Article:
On 20 April 2020, HMRC announced that the online portal to apply for the Coronavirus Job Retention Scheme (the “Scheme”) is now up and running. As of yesterday, employers can now apply for direct cash grants under the scheme through HMRC’s new online portal, with the money expected to land in their bank accounts within six working days.
On 17 April 2020, the Government published its fifth iteration of its guidance on the Coronavirus Job Retention Scheme with updates on individuals eligible for the Scheme and a new qualification date, which has now changed from 28 February 2020 to 19 March 2020. The qualification date is the date when an employee must have been on the employer’s PAYE payroll to be eligible for the Scheme.
The original guidance stated that an employee had to be on the payroll on 28 February 2020 to be eligible. The guidance now states: “You can only claim for furloughed employees that were on your PAYE payroll on or before 19 March 2020 and which were notified to HMRC on an RTI submission on or before 19 March 2020. This means an RTI submission notifying payment in respect of that employee to HMRC must have been made on or before 19 March 2020.”
The aim of this change is to enable individuals who fell outside the Scheme, perhaps because they had recently moved jobs to a new employer and were not on their payroll as of 28 February 2020, to now be eligible.
The qualification date was included in the Scheme to prevent businesses from making fraudulent claims by hiring “ghost employees” in order to claim furlough payments. However the new qualification date should still prevent fraudulent claims being made while bringing more employees in scope; in order to be eligible for the Scheme the employee must have been on the employer’s PAYE payroll on or before 19 March 2020, which was just before the Scheme was announced.
Direction to HMRC
On 15 April 2020, the treasury issued adetailed direction to HMRC under powers conferred to it under the Coronavirus Act 2020. It is the most detailed guidance released on how the Scheme will work and is an important source of information. The direction can be found here: https://assets.publishing.service.gov.uk/government/uploads/system/uploads/attachment_data/file/879484/200414_CJRS_DIRECTION_-_33_FINAL_Signed.pdf
Clause 6.7 of the direction states in relation to furloughed employees that “an employee has been instructed by the employer to cease all work in relation to their employment only if the employer and employee have agreed in writing (which may be in an electronic form such as an email) that the employee will cease all work in relation to their employment”.
This suggests that “written agreement” by both employer and employee is now required to qualify under the Scheme. Employees already put on furlough, where there is no written agreement between the two parties that the employee will cease all work, may not fall within the requirements of the Scheme.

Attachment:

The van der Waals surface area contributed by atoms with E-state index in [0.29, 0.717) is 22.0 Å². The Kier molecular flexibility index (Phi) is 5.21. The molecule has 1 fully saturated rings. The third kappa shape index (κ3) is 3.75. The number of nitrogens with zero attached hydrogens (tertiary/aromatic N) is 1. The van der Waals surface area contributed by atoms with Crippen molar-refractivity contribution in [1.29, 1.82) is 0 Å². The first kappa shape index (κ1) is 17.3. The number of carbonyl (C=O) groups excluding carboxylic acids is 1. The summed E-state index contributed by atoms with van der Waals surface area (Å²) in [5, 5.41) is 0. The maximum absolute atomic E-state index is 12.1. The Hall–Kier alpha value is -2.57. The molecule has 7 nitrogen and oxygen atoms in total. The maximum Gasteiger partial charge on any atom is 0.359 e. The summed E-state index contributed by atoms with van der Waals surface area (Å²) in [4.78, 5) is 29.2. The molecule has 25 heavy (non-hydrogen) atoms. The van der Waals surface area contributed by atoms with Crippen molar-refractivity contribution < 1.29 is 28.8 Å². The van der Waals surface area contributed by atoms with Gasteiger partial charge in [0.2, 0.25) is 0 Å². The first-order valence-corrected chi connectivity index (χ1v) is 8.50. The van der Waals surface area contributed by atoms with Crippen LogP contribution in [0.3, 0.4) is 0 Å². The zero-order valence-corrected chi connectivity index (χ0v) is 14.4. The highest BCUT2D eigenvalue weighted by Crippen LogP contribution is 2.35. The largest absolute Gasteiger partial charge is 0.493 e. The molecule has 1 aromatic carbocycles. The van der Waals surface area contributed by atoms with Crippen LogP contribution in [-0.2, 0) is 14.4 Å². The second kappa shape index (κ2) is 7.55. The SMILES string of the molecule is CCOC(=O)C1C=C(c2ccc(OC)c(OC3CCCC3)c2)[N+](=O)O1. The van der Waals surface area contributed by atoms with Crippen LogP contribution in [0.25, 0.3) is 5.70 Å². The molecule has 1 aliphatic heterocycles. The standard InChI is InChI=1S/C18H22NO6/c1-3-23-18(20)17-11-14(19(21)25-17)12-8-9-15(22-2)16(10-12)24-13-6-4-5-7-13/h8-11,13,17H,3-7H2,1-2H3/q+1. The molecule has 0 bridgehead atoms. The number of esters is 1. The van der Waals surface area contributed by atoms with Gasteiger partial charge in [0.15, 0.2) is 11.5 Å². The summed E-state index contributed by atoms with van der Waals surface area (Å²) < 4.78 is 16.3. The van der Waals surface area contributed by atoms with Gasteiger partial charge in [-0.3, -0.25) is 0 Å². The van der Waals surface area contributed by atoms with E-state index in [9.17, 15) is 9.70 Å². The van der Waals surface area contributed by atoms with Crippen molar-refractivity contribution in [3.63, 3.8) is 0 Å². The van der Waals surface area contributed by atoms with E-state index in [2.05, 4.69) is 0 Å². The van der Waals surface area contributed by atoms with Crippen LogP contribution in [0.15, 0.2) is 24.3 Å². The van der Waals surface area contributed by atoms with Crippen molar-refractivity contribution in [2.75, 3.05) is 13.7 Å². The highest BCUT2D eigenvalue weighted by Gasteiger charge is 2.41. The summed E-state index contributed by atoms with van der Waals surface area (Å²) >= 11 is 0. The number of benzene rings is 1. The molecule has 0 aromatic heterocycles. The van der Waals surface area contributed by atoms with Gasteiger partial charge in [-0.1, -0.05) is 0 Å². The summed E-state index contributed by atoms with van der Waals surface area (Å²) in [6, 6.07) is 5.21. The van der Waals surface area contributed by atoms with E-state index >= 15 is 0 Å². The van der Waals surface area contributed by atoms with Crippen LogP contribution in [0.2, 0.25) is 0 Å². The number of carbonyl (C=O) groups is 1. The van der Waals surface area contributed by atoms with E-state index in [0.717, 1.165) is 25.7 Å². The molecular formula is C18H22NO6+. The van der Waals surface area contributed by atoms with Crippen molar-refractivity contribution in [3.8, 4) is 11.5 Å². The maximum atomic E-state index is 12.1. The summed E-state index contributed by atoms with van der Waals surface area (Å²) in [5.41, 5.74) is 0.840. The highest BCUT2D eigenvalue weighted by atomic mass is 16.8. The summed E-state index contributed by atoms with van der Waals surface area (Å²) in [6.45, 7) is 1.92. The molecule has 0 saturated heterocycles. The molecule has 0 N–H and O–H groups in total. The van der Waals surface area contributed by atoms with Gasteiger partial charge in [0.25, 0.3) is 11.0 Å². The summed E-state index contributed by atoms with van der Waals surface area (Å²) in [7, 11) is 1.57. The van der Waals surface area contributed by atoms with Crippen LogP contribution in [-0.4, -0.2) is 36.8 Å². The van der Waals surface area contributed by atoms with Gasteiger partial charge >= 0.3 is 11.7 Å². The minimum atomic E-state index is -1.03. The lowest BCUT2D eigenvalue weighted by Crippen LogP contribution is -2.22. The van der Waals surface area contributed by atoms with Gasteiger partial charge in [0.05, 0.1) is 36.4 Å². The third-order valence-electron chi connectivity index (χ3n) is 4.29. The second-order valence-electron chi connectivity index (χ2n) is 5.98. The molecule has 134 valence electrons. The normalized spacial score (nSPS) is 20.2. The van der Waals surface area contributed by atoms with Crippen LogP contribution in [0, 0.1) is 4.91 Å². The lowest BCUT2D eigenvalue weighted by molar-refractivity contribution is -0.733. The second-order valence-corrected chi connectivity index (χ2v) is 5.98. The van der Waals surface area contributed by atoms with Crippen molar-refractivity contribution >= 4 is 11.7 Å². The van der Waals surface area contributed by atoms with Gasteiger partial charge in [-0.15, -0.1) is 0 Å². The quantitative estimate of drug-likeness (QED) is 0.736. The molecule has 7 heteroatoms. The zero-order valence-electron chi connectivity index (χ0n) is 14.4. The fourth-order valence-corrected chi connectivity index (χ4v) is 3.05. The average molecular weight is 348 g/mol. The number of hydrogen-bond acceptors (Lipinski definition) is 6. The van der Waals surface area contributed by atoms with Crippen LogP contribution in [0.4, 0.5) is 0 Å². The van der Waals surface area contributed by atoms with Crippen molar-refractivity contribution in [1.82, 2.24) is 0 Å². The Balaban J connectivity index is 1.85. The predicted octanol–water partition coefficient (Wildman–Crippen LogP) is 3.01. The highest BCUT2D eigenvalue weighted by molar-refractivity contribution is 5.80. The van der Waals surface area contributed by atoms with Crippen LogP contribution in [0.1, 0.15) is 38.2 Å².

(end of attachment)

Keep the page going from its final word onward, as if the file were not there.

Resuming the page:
There are other clarifications set out in the Direction. For instance, the Scheme is not limited to those employees who would otherwise be made redundant. The Scheme applies to any employees who are furloughed “by reason of circumstances as a result of coronavirus or coronavirus disease” (clause 6.1(c)). This is broader than previously thought. There is also guidance on what is meant by regular salary and wages; e.g. performance related bonus and discretionary payments do not count as regular salary or wages and cannot be claimed.
The latest guidance from the Government (its fifth iteration) has also provided clarity on annual leave during the furlough period. The latest guidance states that while on furlough, furloughed workers will continue to accrue leave as per their employment contract.
An employer and furloughed worker may agree to vary the furloughed workers holiday pay entitlement as part of the furlough agreement; however, workers are entitled to 5.6 weeks of statutory paid annual leave which they must receive.
Furloughed workers can take holiday whilst on furlough and the Working Time Regulations (WTR) requires holiday pay to be paid to furloughed workers at their normal rate of pay, or where their rate of pay varies, calculated on their average pay received in the previous 52 working weeks. Employers will be obliged to pay the additional amounts over the grant (i.e. top up the 80% to 100%) if a furloughed worker takes annual leave during the furlough period, but employers will have the flexibility to restrict when annual leave can be taken during the furlough period.
If a furloughed worker usually works bank holidays, then it can be agreed with their employer that these days are included in the grant payment. If the furloughed worker usually takes the bank holiday as leave, then their employer must either top up their pay to the usual holiday pay amount in respect of those days or provide those days of holiday in lieu. However, the latest guidance also states that the Government is keeping the position on holiday during furlough under review, so this may be subject to change.
More information about the Coronavirus Job Retention Scheme and Furloughed Workers can be found in our full article about the Scheme (linked below) and we will continue to post regular updates as more information is released, so do keep an eye out.
Link to article: https://www.curzongreen.co.uk/about-us/articles/527-the-coronavirus-job-retention-scheme-furlough.html